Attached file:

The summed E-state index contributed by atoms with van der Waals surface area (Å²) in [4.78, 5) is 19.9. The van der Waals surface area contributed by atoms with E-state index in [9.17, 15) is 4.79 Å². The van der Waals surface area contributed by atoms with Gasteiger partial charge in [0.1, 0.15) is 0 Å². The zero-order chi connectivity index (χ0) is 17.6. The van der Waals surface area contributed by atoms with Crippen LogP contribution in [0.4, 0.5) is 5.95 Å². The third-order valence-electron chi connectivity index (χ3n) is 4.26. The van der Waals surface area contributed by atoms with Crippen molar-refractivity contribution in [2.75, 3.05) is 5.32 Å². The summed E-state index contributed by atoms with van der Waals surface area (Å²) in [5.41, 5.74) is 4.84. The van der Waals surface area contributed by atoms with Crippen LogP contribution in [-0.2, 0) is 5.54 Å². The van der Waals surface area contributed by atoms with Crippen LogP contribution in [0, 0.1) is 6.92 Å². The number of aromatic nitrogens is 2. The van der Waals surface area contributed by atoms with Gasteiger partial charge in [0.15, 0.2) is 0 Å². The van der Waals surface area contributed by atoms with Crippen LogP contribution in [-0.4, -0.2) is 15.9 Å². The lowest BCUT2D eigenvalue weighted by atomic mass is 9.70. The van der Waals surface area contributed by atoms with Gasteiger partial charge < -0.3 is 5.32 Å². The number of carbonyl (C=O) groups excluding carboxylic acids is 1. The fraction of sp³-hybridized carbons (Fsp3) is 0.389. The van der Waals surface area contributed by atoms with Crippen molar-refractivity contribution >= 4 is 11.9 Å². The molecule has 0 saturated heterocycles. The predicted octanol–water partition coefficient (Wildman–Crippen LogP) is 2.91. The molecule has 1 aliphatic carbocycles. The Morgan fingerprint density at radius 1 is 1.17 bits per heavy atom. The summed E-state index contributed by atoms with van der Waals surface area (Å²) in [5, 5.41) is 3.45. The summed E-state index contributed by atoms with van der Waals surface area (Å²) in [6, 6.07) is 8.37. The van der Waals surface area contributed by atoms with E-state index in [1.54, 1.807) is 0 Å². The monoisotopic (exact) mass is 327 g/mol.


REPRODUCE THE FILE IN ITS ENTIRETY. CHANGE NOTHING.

The summed E-state index contributed by atoms with van der Waals surface area (Å²) in [4.78, 5) is 19.9. The van der Waals surface area contributed by atoms with E-state index in [9.17, 15) is 4.79 Å². The van der Waals surface area contributed by atoms with Gasteiger partial charge in [0.1, 0.15) is 0 Å². The zero-order chi connectivity index (χ0) is 17.6. The van der Waals surface area contributed by atoms with Crippen LogP contribution in [0.4, 0.5) is 5.95 Å². The third-order valence-electron chi connectivity index (χ3n) is 4.26. The van der Waals surface area contributed by atoms with Crippen molar-refractivity contribution in [2.75, 3.05) is 5.32 Å². The summed E-state index contributed by atoms with van der Waals surface area (Å²) in [5.41, 5.74) is 4.84. The van der Waals surface area contributed by atoms with Crippen LogP contribution in [-0.2, 0) is 5.54 Å². The van der Waals surface area contributed by atoms with Crippen LogP contribution in [0, 0.1) is 6.92 Å². The number of aromatic nitrogens is 2. The van der Waals surface area contributed by atoms with Gasteiger partial charge in [0.15, 0.2) is 0 Å². The van der Waals surface area contributed by atoms with Crippen LogP contribution in [-0.4, -0.2) is 15.9 Å². The lowest BCUT2D eigenvalue weighted by atomic mass is 9.70. The van der Waals surface area contributed by atoms with Gasteiger partial charge < -0.3 is 5.32 Å². The number of carbonyl (C=O) groups excluding carboxylic acids is 1. The fraction of sp³-hybridized carbons (Fsp3) is 0.389. The van der Waals surface area contributed by atoms with Crippen molar-refractivity contribution >= 4 is 11.9 Å². The molecule has 0 saturated heterocycles. The predicted octanol–water partition coefficient (Wildman–Crippen LogP) is 2.91. The molecule has 1 aliphatic carbocycles. The Morgan fingerprint density at radius 1 is 1.17 bits per heavy atom. The summed E-state index contributed by atoms with van der Waals surface area (Å²) in [5, 5.41) is 3.45. The summed E-state index contributed by atoms with van der Waals surface area (Å²) in [6, 6.07) is 8.37. The van der Waals surface area contributed by atoms with E-state index in [1.54, 1.807) is 0 Å². The monoisotopic (exact) mass is 327 g/mol.